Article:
Before I left, Padam invited me to come back on Sunday to experience part of the Kirtan certemony and stay for Langar. I turned up at about 12:00pm and sat in on the holy prayers being sung, then the scriptures being read, before heading downstairs to join Langar. Langar is a community meal, provided free to anyone who turns up. You sit on the floor with rows of other people, with a large metal dish in front of you, and people come around and put food on it. It’s all vegetarian, with dhaal, flatbread, rice, aloo, and salad. It’s quite the communal experience.

So that’s my investigation to Sikhism. It struck me as a really nice religion that has a whole lot of interesting traditions, history and beliefs, and some very friendly and welcoming people. I’m not about to convert (to this or any other religion) but I’m glad I checked it out and know a little bit more about it now.

Now, which religion will I try next month? Leave a comment with your ideas! Also, I’d love your comments on this project of trying a different religion each month. Is it a good idea? A dumb idea? Is there something you think I should do differently?

CC BY-SA 4.0 February – Sikhism by Chris Betcher is licensed under a Creative Commons Attribution-ShareAlike 4.0 International License.

4 Replies to “February – Sikhism”

  1. Really interesting Chris! A big departure from the EdTech side I signed up for, but love the insights. I am a member of the Church of Jesus Christ of Latter-day Saints and served as a missionary for 2 years (long time ago!) so I hope you get to check us out. Missionaries leave their homes and serve for 18/24 months at their own cost, leaving behind family, friends, study, career etc to share the Gospel and teach people about what we believe. It is the only “restored” Christian Church that does not trace its roots back to the Catholic Church. Anyway I will leave the investigation to you. All the best, your presentations back in IWB days were awesome!

    1. Hey Greg!Thanks for the feedback. Yes a bit of a departure from all of the usual edtech stuff I typically write about I know. I appreciate you sticking around regardless.
      One of the things that has really dawned on me over the last couple of years is how as people we are all so much more than our own narrow set of interests. I still love education and technology and ideas, which was the founding theme of this blog, but it’s so easy to become immersed in our own specialised worlds that we can become a little blind to the huge diversity of other things out there. Over the last little while I’ve been deliberately trying to learn new things, explore new ideas, and live new experiences that are outside the sphere of what I’d normally do. I always said this blog was just my place to think out loud, share and reflect about life… It just so happened that for many years most of that was around edtech (and I’m sure it will continue to be too!) but it’s been fun branching out into other less expected areas like this.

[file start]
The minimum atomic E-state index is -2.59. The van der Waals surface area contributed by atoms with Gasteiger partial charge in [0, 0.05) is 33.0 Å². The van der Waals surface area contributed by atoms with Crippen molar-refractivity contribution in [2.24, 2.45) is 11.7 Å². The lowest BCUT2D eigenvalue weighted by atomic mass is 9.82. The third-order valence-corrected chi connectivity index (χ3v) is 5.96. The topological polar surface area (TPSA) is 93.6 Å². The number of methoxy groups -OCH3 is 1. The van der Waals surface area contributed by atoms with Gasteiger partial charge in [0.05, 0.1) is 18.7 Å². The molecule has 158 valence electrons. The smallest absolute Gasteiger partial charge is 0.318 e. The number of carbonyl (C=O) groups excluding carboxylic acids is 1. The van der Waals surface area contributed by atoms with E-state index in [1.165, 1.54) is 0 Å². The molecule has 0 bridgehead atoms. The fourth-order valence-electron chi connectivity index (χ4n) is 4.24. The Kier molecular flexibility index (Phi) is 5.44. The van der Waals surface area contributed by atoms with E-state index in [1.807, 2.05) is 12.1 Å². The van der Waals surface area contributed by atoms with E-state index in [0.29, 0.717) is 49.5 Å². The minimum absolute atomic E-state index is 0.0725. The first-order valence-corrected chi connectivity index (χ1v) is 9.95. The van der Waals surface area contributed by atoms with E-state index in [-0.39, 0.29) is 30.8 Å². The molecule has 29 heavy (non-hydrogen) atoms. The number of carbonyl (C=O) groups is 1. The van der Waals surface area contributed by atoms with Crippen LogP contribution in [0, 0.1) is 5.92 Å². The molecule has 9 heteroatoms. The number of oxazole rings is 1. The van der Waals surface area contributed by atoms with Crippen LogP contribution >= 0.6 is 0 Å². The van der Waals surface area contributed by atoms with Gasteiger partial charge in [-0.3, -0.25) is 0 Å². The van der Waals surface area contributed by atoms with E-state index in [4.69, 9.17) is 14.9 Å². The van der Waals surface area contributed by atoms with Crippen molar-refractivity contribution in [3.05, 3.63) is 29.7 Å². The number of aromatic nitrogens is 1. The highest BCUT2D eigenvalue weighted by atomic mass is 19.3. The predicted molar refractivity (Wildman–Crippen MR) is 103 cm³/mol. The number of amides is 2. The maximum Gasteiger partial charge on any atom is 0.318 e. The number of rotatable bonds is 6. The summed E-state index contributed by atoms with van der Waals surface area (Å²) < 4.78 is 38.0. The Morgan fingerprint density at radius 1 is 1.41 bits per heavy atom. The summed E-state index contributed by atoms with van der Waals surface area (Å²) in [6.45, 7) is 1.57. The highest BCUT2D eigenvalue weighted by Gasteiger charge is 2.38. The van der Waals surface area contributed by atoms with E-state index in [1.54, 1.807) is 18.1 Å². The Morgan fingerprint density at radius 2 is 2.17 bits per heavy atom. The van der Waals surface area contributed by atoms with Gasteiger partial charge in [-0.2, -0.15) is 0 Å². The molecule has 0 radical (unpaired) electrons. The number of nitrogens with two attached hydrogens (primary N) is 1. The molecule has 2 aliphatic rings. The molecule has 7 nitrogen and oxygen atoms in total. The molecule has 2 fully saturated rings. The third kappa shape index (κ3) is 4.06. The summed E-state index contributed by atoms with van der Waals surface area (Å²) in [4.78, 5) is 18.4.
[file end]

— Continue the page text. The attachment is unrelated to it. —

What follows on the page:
Thanks for the suggestion about the 7DA Church. It’s a good one. I don’t know much about Mormons other than what I learned from seeing the musical and I’m sure there’s much more to to it than that. I know it’s a fascinating religion so thanks, I’ll check it out. Plus, you guys also have the special underpants so that is yet another good reason to learn more!
      Thank you for being a reader.
      Chris

      1. Hey Chris… I remember a while back you did a creativity challenge every day for a year which sounded damn hard! Props for getting outside the comfort zone – again. The Book of Mormon musical is coming to Perth so should generate some good discussions! Yes there is a lot more to it than the musical. Underwear – here is something on that https://youtu.be/5vvN4qJRBM0

  2. G’Day Chris,

    Interesting post and project. You’ve ventured into my area I see. One point of clarification about the Sikhs is that only those who have undergone the ritual called Baptism of the Sword are required to adhere strictly to the 5 K’s, there are Sikhs who cut their hair and shave their beards. Some Sikhs who are not baptized follow the 5 K’s or at least some of them. Also my understanding is women can wear the turban if they so choose although this, from my experience, is rare.

    Looking forward to your next adventure.